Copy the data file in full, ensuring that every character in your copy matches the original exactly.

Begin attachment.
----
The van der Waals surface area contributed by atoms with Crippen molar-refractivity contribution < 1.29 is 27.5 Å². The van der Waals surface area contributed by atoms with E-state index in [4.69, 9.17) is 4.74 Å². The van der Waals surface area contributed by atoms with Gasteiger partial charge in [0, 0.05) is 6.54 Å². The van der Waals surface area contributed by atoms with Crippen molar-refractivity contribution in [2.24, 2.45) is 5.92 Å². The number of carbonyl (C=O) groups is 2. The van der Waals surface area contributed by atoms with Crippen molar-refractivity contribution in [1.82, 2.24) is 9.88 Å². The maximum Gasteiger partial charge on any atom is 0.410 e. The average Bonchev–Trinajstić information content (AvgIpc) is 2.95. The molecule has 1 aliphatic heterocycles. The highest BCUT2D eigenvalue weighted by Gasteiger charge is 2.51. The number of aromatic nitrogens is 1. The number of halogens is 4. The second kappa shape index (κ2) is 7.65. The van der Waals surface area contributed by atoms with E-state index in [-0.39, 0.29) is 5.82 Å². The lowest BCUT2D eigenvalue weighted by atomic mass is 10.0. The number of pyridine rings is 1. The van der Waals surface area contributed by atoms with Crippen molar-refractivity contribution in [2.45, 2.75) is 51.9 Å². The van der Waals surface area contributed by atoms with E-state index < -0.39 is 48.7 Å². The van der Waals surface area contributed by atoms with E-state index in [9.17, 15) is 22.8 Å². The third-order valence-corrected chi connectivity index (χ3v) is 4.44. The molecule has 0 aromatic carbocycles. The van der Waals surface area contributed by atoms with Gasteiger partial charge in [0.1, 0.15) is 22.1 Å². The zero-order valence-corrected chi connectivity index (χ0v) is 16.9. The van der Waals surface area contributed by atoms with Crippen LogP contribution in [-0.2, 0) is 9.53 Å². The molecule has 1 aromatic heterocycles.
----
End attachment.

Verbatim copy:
The van der Waals surface area contributed by atoms with Crippen molar-refractivity contribution < 1.29 is 27.5 Å². The van der Waals surface area contributed by atoms with E-state index in [4.69, 9.17) is 4.74 Å². The van der Waals surface area contributed by atoms with Gasteiger partial charge in [0, 0.05) is 6.54 Å². The van der Waals surface area contributed by atoms with Crippen molar-refractivity contribution in [2.24, 2.45) is 5.92 Å². The number of carbonyl (C=O) groups is 2. The van der Waals surface area contributed by atoms with Crippen molar-refractivity contribution in [1.82, 2.24) is 9.88 Å². The maximum Gasteiger partial charge on any atom is 0.410 e. The average Bonchev–Trinajstić information content (AvgIpc) is 2.95. The molecule has 1 aliphatic heterocycles. The highest BCUT2D eigenvalue weighted by Gasteiger charge is 2.51. The number of aromatic nitrogens is 1. The number of halogens is 4. The second kappa shape index (κ2) is 7.65. The van der Waals surface area contributed by atoms with E-state index in [-0.39, 0.29) is 5.82 Å². The lowest BCUT2D eigenvalue weighted by atomic mass is 10.0. The number of pyridine rings is 1. The van der Waals surface area contributed by atoms with Crippen molar-refractivity contribution in [2.45, 2.75) is 51.9 Å². The van der Waals surface area contributed by atoms with E-state index < -0.39 is 48.7 Å². The van der Waals surface area contributed by atoms with E-state index in [9.17, 15) is 22.8 Å². The third-order valence-corrected chi connectivity index (χ3v) is 4.44. The molecule has 0 aromatic carbocycles. The van der Waals surface area contributed by atoms with Gasteiger partial charge in [0.1, 0.15) is 22.1 Å². The zero-order valence-corrected chi connectivity index (χ0v) is 16.9. The van der Waals surface area contributed by atoms with Crippen LogP contribution in [-0.2, 0) is 9.53 Å². The molecule has 1 aromatic heterocycles.